An amazing write by Chitra Banerjee, where the hardships faced by Sita are the central idea. Sita has been an inspirational character for Indian women and continues to inspire the coming generation with her sacrifice of love and how she lead a simple and emotional life. The book is so well written that one can easily imagine each and every scene that goes on in the book in their minds. The transitions from one Chapter to another is so smooth that you can easily sink into the story for hours toge ...more
Feb 23, 2019 rated it did not like it  ·  review of another edition
For me, this is exactly what world is selling in the name of feminism. Except the understanding that characters in Ramayan were mortels and had craving, I could get very little out of this book. I recommend you watch something on Netflix instead.
Mar 01, 2020 rated it it was amazing
“It’s not enough to merely love someone. Even if we love them with our entire being, even if we’re willing to commit the most heinous sin for their well-being. We must understand and respect the values that drive them. We must want what they want, not what we want for them.”

"What you cant change, you must endure"; "Endure your challenges!" This is what most of the Indian girls have been taught for generations. Chitra Banerjee's retelling of Ramayana- Sitayana (which is in the perspective of
Jul 10, 2020 rated it it was amazing
"Then I recognize what they are singing. It's not Valmiki's great epic! They are singing the pages I'd written in my lonely darkness out of the need to give voice to all of us who were pushed to the edges. Misjudged, misunderstood"

Ramayana is one of the best pieces of literature the world has ever received. In the book "The Forest of Enchantments" this great epic is made contemporary by reciting it in the perspective of Sita, the heroine of the story. The description of Sita's life from a daught
Shweta Paropkari
Mar 26, 2019 rated it it was amazing
I could see the men wouldn't change their minds. Their belief in superiority of their own ways was deeply ingrained in them.

Banarjee is one of the three Indian authors whose work I look forward to reading (the other two being Devdutt Patnaik and Amitav Ghosh). The Forest of Enchantments does not disappoint in the least. A re-telling of Ramayana from Sita's perspective, it is a poignant and heart-breaking tale.
Above all, Banarjee takes this epic tale of good triumphing over evil and tells it li
Sudeepta Pradhan (booksteaandmore)

The forest of enchantment is the retelling of Ramayana from Sita's perspective. It is Sitayana where Sita narrates her story.

The author creates a beautiful tapestry of Sita's life and we follow her journey right from the time she was a young princess at Mithila to the time she is married to Ram, the tough life she leads there and her banishment by Ram. The story is told from the first person perspective. The author has handled the story with innate simplicity with no exaggeration or downplaying
Ramya Abhinand
Jan 13, 2019 rated it really liked it
Read the complete review here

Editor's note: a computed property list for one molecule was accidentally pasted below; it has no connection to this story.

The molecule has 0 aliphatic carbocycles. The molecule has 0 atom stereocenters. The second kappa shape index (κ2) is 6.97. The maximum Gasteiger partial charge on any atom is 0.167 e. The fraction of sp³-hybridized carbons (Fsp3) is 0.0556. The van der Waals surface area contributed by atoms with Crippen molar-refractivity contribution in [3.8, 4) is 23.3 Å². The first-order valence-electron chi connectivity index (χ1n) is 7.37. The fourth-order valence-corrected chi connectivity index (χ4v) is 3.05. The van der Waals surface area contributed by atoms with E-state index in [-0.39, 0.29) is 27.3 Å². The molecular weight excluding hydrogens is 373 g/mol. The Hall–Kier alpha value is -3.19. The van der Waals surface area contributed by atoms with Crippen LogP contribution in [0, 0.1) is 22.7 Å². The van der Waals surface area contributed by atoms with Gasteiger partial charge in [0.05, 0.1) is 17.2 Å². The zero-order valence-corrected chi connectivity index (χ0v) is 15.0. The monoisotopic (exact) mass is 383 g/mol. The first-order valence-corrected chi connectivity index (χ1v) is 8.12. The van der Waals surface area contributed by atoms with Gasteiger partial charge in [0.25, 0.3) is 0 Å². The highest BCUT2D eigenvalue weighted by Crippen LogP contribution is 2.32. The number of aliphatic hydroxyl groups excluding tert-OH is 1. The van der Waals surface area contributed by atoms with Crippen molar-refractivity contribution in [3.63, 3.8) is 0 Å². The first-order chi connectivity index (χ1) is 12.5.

I have read, seen and heard a dozen odd versions of the Ramayan. But the simplicity with which Chitra Banerjee’s latest “The Forest of Enchantments” lays it out, completely won me over. The book is by far one of the best versions of the Ramayan I have some across. This retelling portrays not only the elements of honor, love and duty the story holds within, but it also brings out the inherent sexism that has prevailed in our cu
Indra Nooyi
Jun 23, 2020 rated it really liked it
Hearing a classic story retold from a new perspective is a refreshing way to broaden the ways we see the world around us. “The Forest of Enchantments” does this brilliantly, bringing new life to the stories of the women in an epic tale. The Ramayana is a story many of us know so well, and reading it from Sita’s perspective was a fascinating adventure.
Aditi Gupta
Apr 23, 2019 rated it did not like it
Sometimes playing with original epics can prove fatal. This book is an example of how bad it can look like.
Richa Purohit
Mar 13, 2020 rated it did not like it
Pleas don’t ruin epics like Ramayana with your limited knowledge in the area of mythology. You really hurt sentiments.
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Eclectic Readers: The Forest of Enchantments 1 7 Jul 08, 2020 11:01AM  

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Chitra Banerjee Divakaruni is an award-winning author and poet. Her themes include the Indian experience, contemporary America, women, immigration, history, myth, and the joys and challenges of living in a multicultural world. Her work is widely known, as she has been published in over 50 magazines, including the Atlantic Monthly and The New Yorker, and her writing has been included in over 50 ant ...more

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“And finally, I bless my daughters, who are yet unborn. I pray that, if life tests them—as sooner or later life is bound to do—they’ll be able to stand steadfast and think carefully, using their hearts as well as their heads, understanding when they need to compromise, and knowing when they must not.” 11 likes
“Even if we love them with our entire being, even if we’re willing to commit the most heinous sin for their well-being. We must understand and respect the values that drive them. We must want what they want, not what we want for them.” 8 likes